11. The maintenance congregation looks at the community and asks, “How can we get these people to come to our church?” The missional congregation asks, “How can we go and be engaged with these people?”

12. The maintenance congregation thinks about how to save their congregation. The missional congregation thinks about how to plant new missional communities to extend the Kingdom of God.

Wednesday, January 21, 2009

Life As A Puzzle

Last night, as I was sitting in a church board meeting, the senior pastor noted that most of us tend to think that life is linear- we make progress as we go along. But he thinks that in the church, life is more like a mosaic, like pieces coming together to form something.

As I thought about that, I started to think about my own life and my having Aspergers. Immediately what came to mind was a puzzle, or more exactly, the symbol used for Autism Awareness: ribbon that is also a puzzle of differing colors.

In some ways, such a symbol makes sense. For those who care for someone with an autistic-related disorder and even for the person themselves, life can be a puzzle. Things don't make sense. What we expect is not what happens.

For me, life has been a puzzle, especially before my diagnosis. I couldn't understand why life didn't work the way it was "supposed" to. I didn't understand why it was so hard to make friends or date or keep a job. Even after being diagnosed, there are still questions- more puzzles.

But I wonder if that's the way life is. Going back to the church, it can be so easy to expect that a church must progress along a line: do this and this will happen. Don't do this, this will happen and so on. But what if church life is actually a puzzle where we place on piece at a time and see if it fits. And then we try another piece. And another. And so on. Step by step, faith by faith.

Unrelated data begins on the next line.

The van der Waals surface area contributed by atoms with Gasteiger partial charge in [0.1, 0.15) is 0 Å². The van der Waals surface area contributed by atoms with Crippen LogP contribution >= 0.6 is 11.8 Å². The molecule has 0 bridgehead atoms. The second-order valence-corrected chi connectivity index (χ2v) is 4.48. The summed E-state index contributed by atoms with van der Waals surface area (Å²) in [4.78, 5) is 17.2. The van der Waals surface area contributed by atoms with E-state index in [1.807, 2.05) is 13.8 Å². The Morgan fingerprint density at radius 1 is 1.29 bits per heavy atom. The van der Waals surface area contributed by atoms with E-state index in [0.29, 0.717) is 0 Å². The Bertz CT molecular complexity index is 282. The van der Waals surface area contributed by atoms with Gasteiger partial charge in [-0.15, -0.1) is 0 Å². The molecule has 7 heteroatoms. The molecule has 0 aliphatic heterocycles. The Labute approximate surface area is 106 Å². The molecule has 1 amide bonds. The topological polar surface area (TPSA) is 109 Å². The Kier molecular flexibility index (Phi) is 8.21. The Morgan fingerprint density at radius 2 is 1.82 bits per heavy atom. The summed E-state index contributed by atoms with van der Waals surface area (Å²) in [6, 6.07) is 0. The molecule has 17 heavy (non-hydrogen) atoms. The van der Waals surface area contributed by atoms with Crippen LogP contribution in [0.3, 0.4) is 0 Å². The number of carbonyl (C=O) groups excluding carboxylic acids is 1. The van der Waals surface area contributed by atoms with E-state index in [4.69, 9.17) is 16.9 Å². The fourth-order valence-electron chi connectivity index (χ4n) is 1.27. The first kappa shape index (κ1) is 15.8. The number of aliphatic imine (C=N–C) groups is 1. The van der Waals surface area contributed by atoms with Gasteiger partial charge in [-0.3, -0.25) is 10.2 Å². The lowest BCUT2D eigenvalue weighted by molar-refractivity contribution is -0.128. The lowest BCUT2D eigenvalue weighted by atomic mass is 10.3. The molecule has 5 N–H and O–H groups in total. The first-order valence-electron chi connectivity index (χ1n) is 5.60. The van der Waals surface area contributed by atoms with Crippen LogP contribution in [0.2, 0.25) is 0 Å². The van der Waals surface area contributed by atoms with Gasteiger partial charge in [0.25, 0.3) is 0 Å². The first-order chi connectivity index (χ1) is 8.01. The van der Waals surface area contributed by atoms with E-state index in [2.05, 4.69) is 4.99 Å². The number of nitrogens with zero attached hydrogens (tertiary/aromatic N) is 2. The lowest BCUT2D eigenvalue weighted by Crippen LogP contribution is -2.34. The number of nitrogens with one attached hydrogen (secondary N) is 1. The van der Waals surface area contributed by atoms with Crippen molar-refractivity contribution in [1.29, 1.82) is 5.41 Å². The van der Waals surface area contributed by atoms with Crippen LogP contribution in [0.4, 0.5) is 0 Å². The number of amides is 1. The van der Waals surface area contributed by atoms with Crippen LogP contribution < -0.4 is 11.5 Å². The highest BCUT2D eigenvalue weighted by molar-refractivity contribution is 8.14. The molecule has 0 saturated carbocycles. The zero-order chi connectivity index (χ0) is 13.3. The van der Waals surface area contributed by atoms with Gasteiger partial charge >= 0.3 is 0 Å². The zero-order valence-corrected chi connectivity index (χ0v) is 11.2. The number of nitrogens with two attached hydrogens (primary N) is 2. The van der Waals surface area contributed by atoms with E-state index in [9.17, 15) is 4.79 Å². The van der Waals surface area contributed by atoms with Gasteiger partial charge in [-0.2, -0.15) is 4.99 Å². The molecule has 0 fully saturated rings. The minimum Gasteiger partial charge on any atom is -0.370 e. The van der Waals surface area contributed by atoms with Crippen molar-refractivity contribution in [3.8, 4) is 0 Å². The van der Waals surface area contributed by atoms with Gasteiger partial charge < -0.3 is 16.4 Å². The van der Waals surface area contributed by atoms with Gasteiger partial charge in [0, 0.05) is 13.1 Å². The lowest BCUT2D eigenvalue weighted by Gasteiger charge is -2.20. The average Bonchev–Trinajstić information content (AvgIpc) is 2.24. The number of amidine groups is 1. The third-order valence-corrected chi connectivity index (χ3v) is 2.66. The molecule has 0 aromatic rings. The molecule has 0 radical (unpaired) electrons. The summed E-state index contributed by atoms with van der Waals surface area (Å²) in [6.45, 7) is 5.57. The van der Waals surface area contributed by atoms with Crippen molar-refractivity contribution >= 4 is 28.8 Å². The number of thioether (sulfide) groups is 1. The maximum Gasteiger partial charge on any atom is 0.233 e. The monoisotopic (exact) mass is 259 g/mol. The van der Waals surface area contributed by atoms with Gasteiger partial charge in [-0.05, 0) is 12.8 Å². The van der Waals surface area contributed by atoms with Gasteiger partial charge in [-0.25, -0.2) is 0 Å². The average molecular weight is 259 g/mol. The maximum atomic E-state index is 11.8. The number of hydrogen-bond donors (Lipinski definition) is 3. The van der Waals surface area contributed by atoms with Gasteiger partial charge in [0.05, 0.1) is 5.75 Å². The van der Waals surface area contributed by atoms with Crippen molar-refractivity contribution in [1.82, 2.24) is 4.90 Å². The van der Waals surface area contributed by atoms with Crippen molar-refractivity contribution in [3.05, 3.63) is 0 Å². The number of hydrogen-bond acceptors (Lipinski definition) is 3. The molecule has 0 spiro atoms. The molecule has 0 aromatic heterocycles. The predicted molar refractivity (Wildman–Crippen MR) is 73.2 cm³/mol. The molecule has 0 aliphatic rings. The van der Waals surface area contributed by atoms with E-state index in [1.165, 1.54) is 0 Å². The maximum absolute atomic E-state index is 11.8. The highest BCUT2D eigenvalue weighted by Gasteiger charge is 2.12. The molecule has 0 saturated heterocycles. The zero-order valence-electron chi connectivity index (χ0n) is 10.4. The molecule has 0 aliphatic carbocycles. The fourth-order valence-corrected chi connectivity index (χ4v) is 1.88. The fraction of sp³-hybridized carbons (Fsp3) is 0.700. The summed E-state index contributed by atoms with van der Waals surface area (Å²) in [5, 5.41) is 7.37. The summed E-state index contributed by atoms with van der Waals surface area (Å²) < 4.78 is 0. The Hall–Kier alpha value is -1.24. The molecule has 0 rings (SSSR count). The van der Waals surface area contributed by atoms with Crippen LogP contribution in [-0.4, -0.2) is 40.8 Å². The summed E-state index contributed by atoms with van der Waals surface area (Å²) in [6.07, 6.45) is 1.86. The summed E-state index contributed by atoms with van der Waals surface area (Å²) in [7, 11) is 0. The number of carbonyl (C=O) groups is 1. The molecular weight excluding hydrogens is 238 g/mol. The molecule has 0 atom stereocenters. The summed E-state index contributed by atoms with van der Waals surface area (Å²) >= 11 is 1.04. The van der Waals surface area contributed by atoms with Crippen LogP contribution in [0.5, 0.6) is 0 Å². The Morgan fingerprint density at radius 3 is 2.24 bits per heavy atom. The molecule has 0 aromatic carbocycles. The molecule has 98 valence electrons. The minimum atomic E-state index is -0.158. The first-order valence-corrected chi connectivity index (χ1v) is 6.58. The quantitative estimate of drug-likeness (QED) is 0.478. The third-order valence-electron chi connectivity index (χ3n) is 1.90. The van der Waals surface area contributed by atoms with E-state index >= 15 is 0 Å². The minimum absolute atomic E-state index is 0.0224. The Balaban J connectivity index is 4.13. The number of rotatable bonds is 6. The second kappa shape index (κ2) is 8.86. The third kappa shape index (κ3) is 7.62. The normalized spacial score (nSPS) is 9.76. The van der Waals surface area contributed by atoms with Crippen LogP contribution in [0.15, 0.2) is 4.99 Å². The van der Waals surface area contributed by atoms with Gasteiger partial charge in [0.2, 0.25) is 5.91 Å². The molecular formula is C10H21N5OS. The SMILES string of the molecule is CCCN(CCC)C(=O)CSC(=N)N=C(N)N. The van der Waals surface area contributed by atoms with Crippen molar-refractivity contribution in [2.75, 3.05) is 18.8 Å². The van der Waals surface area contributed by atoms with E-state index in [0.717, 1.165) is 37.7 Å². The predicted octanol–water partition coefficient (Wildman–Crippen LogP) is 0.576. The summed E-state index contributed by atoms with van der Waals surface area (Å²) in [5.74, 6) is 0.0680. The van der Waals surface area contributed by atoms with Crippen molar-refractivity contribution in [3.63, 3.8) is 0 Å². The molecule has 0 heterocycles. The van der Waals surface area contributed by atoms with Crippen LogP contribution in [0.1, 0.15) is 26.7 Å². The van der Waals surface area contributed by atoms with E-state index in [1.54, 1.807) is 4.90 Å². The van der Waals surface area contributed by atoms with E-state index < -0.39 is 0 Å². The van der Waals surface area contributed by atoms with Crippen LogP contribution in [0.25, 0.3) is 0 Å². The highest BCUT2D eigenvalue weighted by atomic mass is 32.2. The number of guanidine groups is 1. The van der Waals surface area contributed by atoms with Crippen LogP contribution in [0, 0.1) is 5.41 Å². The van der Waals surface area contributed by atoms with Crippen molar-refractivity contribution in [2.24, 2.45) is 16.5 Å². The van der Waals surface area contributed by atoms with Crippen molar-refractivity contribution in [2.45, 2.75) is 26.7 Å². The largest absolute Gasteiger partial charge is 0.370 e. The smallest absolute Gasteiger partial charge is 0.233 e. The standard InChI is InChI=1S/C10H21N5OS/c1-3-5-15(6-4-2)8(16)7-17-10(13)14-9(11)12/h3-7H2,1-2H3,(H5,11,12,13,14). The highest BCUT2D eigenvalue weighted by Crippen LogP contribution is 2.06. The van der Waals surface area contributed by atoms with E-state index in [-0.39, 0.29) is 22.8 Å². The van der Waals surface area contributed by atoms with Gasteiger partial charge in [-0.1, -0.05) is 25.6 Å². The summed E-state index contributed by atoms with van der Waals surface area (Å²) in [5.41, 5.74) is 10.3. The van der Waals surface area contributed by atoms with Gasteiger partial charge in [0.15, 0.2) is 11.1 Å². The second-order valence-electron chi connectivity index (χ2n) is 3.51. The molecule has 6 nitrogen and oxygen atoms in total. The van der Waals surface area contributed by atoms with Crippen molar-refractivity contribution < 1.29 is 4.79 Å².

And maybe that's it. Life as a mosaic or puzzle means that we have to have faith that it will work out. It means that in time the picture will become clear. It means we can step back and see the whole journey, all the missteps and successes and see it all.

Maybe what having Aspergers has taught me so far is that life is a puzzle. There will be things that don't make sense now, but maybe in time.

Friday, January 16, 2009

Autism Sunday

I happen to stumble accross this, but I guess there is a Sunday where churches can lift up those who have an Autism-related disorder. I am curious if there any churches or communities that have done something to help faith communities be mindful of those of us who have an autism spectrum disorder.

Friday, January 09, 2009

Aspergers in the Work-a-day World

Now that I know that I have Aspergers, a lot of questions have some answers.

My work history has been...well, interesting. It's not that I've been terrible, but it took until I was almost 40 to have a stable worklife. A lot that I can attribute to having Aspergers.

It manifested itself in my roles in the church, and in secular jobs. I floundered in jobs where there wasn't clear objectives or where the answer to a question had to be "how high?" instead of acutally answering the question.

I am reminded of this in reading the blog of a fellow aspie who as told that their job prospects aren't good.

In some cases there are limitations. I don't think I could ever be a Senior Pastor because it is too people intensive and way too political, something we Aspies aren't good at. But just because I'm limited doesn't mean that it's impossible. I think knowing is half the battle. Knowing that you have an Autistic Spectrum Disorder means that you have the power of knowledge instead of simply stumbling around in the dark trying to figure out what is wrong with you.

The thing is, there are employers that are willing to make accomdations for people with Autism. We aren't doomed. It's not easy, but we are not doomed.

At least that is what I keep telling myself.

Thursday, January 08, 2009

New Look

So, you've noticed I've changed the look of the blog. It was time. The tagline has changed as well: "Not like the other pastors..."

What does that mean? Well, primarily it means that I am probably one of the few pastors that is on the autistic spectrum for one. And that I'm a slightly conservative (but definitely not fundamentalist) pastor in a politically liberal denomination. So, I am one odd duck.

And I happen to like that.

Anyway, I hope you enjoy the digs.